The United States’ first recreational marijuana shops opened in Colorado on Wednesday, marking the start of a bold experiment with legalising the drug.
Advocates have argued that a legal market would generate revenue for states and save money by not having to lock up so many drug offenders. They also hope that it will prove a viable alternative to the costly US-led war on drugs.
“Honestly, I thought I’d never see the day,” said a giddy Errin Reaume, who shared hits of concentrated marijuana at a 1920s-themed “Prohibition Is Over” party in the state’s capital Denver.
Skeptics worry, however, that the industry will make the drug more widely available to teens, even though legal sales are limited to adults over 21.
Colorado voted to legalise marijuana in 2012. Washington state has also approved its own version of the law, but will not allow the sale of cannabis until mid-2014.
Colorado at the forefront of legalisation
Colorado has set up an elaborate plant-tracking system to try to keep the drug away from the black market, and regulators set up packaging, labeling and testing requirements, along with potency limits for edible pot.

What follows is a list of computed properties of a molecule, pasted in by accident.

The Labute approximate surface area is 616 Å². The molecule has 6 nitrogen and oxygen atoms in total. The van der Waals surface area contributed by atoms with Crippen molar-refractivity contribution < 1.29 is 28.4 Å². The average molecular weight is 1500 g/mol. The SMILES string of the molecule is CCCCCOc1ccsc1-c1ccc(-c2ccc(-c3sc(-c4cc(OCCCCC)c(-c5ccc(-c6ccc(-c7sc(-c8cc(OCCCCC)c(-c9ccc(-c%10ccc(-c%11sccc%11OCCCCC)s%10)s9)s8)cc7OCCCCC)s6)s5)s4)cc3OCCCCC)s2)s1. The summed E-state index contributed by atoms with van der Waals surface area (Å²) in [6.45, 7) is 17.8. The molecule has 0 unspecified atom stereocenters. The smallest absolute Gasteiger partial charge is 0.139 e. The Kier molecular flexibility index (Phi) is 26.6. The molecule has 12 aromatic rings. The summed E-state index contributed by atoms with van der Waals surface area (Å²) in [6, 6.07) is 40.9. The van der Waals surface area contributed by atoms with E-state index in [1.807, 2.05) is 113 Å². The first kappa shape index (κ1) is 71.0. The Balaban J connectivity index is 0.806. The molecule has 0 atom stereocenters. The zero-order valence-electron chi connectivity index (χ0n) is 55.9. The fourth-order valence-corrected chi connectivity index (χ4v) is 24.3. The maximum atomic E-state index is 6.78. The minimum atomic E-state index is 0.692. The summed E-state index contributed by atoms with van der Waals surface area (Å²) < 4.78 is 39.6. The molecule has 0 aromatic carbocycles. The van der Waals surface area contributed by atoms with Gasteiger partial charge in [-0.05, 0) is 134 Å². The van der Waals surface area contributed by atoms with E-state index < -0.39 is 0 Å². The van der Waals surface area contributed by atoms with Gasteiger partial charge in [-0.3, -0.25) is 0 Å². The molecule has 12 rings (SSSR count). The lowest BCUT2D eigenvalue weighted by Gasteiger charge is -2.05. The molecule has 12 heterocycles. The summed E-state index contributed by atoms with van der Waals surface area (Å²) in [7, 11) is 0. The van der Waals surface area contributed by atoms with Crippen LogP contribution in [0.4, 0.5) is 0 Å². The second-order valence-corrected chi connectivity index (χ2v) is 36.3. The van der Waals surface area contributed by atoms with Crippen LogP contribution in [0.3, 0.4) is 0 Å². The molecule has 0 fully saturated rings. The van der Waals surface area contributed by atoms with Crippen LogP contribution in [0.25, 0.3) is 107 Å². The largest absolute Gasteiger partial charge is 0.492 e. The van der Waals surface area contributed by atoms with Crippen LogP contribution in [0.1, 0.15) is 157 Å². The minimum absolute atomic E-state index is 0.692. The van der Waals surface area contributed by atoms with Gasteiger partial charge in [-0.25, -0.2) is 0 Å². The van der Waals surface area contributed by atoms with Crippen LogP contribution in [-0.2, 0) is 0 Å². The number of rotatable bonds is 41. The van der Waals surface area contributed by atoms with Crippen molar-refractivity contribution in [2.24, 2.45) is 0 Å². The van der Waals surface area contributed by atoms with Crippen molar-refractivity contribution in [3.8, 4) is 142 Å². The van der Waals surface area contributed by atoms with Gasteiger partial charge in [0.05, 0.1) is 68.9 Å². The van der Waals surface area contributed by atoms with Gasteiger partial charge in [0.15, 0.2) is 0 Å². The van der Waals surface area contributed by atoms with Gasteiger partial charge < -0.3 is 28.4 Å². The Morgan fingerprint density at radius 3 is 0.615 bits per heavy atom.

Pot is still illegal under federal law, but the US Justice Department outlined an eight-point slate of priorities for pot regulation, requiring states to keep the drug away from minors, criminal cartels, federal property and other states in order to avoid a federal crackdown.
“We understand that Colorado is under a microscope,” Jack Finlaw, lawyer to Gov. John Hickenlooper and overseer of a major task force to chart new pot laws, recently told reporters.
A group of addiction counselors and physicians said they’re seeing more marijuana addiction problems, especially in youths, and that wider pot availability will exacerbate the problem.
“This is just throwing gas on the fire,” said Ben Cort of the Colorado Center for Dependency, Addiction & Rehabilitation at the University of Colorado Hospital.
Marijuana supporters were hoping Colorado’s experiment wouldn’t be that noticeable after an initial rush of shopping.
“Adults have been buying marijuana around this country for years,” said Mason Tvert, spokesman for the Marijuana Policy Project. “The only difference is that in Colorado they will now buy it from legitimate businesses instead of the underground market.”
(FRANCE 24 with AP)
Date created : 2014-01-01